American began in mid-November running test flights between South America and Miami, where it will bring vaccine shipments into the US. It said the test flights "simulate the conditions required for the COVID-19 vaccine to stress test the thermal packaging and operational handling process that will ultimately ensure it remains stable as it moves across the globe."
The planes used to transport the vaccine will be a mix of cargo jets and passenger planes. In some cases the passenger flights will be cargo-only, but it's entirely possible that vaccines will be beneath your feet on your next flight.
"The quantities of vaccine or we envisage moving will be enormous, particularly if we get multiple vaccines approved in a short space of time," said Roger Samways, the vice president of cargo sales at American Airlines. "I think fairly quickly we could reach a situation where actually most of the planes out there, carry vaccines in one shape or form."
American Airlines has a 25,000 square-foot warehouse in Philadelphia that it uses exclusively for pharmaceutical shipments. The facility is capable of simultaneously charging 50 massive, actively cooled containers, as well as storage bays with four levels of refrigeration ranging from just above freezing to minus-20 degrees Celsius. Each of the refrigerated compartments — large enough to drive several vehicles and pallets into -- contain dual cooling systems and a generator in case of power failure.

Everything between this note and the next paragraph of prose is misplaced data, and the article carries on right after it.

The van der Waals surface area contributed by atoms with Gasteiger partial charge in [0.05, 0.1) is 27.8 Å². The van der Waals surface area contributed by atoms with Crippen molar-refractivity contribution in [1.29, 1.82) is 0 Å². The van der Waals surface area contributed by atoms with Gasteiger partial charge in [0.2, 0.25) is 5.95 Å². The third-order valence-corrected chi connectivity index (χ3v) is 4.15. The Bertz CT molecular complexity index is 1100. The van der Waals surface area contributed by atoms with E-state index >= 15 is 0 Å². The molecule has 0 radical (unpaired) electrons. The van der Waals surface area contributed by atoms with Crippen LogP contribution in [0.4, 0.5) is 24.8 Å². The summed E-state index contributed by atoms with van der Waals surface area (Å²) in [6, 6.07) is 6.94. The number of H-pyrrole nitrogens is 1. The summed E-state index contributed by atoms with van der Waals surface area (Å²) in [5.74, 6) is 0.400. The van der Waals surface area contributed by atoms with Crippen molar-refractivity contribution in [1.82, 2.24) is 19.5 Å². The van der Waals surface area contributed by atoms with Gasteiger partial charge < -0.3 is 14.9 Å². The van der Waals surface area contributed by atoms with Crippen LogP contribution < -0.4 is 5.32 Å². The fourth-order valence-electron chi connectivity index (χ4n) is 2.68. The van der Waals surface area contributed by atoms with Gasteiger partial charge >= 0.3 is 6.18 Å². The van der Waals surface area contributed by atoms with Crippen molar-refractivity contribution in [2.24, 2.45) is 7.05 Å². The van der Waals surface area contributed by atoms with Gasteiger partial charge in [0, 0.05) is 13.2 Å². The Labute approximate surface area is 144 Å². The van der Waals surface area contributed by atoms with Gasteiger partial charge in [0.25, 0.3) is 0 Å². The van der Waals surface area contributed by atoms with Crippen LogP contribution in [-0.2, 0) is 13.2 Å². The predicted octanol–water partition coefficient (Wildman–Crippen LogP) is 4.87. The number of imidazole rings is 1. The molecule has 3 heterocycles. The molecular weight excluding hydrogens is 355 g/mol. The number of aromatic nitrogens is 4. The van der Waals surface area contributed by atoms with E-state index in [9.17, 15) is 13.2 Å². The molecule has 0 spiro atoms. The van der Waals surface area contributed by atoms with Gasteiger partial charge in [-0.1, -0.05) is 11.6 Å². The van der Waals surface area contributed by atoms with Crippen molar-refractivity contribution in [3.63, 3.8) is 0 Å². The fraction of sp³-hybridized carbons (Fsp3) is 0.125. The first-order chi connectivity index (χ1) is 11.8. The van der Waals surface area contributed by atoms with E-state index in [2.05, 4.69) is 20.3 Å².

United Airlines has a major refrigerated storage facility at Dulles airport outside of Washington that handles pharmaceutical and other shipments that need to remain chilled.
While these facilities play a critical role in the chain, the goal is to limit the amount of time shipments spend there.
"Our job is to move things as quickly as possible maintaining the temperature while it's in our possession," said Samways.
Once the planes land, truckers will be responsible for the vaccines' final legs. FedEx and UPS will be involved in the ground distribution effort.
UPS (UPS) said it is overseeing the "a highly coordinated set of movements" from its around-the-clock command center in Louisville, Kentucky, tracking the shipments and remotely monitoring the temperature of each package. UPS says its command center software can anticipate delivery interruptions.
The suitcase-sized containers carrying the Pfizer vaccine that will soon leave the factory will be packed with dry ice produced by UPS.
FedEx (FDX) says it has more than 90 cold storage facilities worldwide to aid in the keeping the Pfizer vaccine at its required super-cold transport and storage temperature. FedEx says it currently transports roughly a half million shipments containing dry ice each month.
Vaccines "will be delivered directly to the point of vaccination, if specified by the jurisdiction," according to a briefing transcript from the White House.
The Federal Motor Carrier Safety Administration, which regulates trucking in the US, said it is suspending so-called hours-of-service rules that regulate how long truckers may drive.
The vaccine containers contain GPS tracking so that the location of the package is known at all times. "These are becoming more and more prominent in the industry so customers can tell exactly where a shipment is," said Samways.
Once the vaccine is in the hands of state and local officials, the next steps in distribution are up to them.